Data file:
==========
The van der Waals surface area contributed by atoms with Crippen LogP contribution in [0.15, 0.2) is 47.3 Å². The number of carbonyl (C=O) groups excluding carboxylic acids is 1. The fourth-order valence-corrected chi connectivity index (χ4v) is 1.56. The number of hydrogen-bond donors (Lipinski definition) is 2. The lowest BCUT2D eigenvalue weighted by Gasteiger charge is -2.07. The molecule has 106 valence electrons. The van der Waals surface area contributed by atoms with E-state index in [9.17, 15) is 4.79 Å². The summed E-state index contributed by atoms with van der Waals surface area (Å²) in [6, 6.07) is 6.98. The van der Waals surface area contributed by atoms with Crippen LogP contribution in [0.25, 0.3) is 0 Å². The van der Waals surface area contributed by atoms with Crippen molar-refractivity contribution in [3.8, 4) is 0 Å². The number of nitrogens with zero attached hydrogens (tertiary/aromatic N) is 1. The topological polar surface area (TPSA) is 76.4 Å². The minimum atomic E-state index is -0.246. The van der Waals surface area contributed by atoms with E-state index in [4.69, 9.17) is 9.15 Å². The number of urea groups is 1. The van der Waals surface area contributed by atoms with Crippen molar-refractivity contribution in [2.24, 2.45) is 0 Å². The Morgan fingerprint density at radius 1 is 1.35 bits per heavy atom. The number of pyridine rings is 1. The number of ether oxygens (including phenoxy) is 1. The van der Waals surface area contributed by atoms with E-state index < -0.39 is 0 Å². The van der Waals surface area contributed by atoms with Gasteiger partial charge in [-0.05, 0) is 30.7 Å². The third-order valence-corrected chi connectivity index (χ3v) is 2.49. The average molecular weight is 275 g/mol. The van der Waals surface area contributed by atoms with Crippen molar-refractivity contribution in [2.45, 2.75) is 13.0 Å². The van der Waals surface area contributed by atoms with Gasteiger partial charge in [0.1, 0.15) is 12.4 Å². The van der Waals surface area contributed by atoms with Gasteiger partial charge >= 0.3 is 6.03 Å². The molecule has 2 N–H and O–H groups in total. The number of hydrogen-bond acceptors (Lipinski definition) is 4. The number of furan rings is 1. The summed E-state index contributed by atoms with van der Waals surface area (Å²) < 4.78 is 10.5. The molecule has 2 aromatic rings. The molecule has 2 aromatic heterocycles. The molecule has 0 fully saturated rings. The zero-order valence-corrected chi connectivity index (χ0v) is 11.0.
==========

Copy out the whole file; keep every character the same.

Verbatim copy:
The van der Waals surface area contributed by atoms with Crippen LogP contribution in [0.15, 0.2) is 47.3 Å². The number of carbonyl (C=O) groups excluding carboxylic acids is 1. The fourth-order valence-corrected chi connectivity index (χ4v) is 1.56. The number of hydrogen-bond donors (Lipinski definition) is 2. The lowest BCUT2D eigenvalue weighted by Gasteiger charge is -2.07. The molecule has 106 valence electrons. The van der Waals surface area contributed by atoms with E-state index in [9.17, 15) is 4.79 Å². The summed E-state index contributed by atoms with van der Waals surface area (Å²) in [6, 6.07) is 6.98. The van der Waals surface area contributed by atoms with Crippen LogP contribution in [0.25, 0.3) is 0 Å². The van der Waals surface area contributed by atoms with Crippen molar-refractivity contribution in [3.8, 4) is 0 Å². The number of nitrogens with zero attached hydrogens (tertiary/aromatic N) is 1. The topological polar surface area (TPSA) is 76.4 Å². The minimum atomic E-state index is -0.246. The van der Waals surface area contributed by atoms with E-state index in [4.69, 9.17) is 9.15 Å². The number of urea groups is 1. The van der Waals surface area contributed by atoms with Crippen molar-refractivity contribution in [2.24, 2.45) is 0 Å². The Morgan fingerprint density at radius 1 is 1.35 bits per heavy atom. The number of pyridine rings is 1. The number of ether oxygens (including phenoxy) is 1. The van der Waals surface area contributed by atoms with E-state index < -0.39 is 0 Å². The van der Waals surface area contributed by atoms with Gasteiger partial charge in [-0.05, 0) is 30.7 Å². The third-order valence-corrected chi connectivity index (χ3v) is 2.49. The average molecular weight is 275 g/mol. The van der Waals surface area contributed by atoms with Crippen molar-refractivity contribution in [2.45, 2.75) is 13.0 Å². The van der Waals surface area contributed by atoms with Gasteiger partial charge in [0.1, 0.15) is 12.4 Å². The van der Waals surface area contributed by atoms with Gasteiger partial charge >= 0.3 is 6.03 Å². The molecule has 2 N–H and O–H groups in total. The number of hydrogen-bond acceptors (Lipinski definition) is 4. The number of furan rings is 1. The summed E-state index contributed by atoms with van der Waals surface area (Å²) < 4.78 is 10.5. The molecule has 2 aromatic rings. The molecule has 2 aromatic heterocycles. The molecule has 0 fully saturated rings. The zero-order valence-corrected chi connectivity index (χ0v) is 11.0.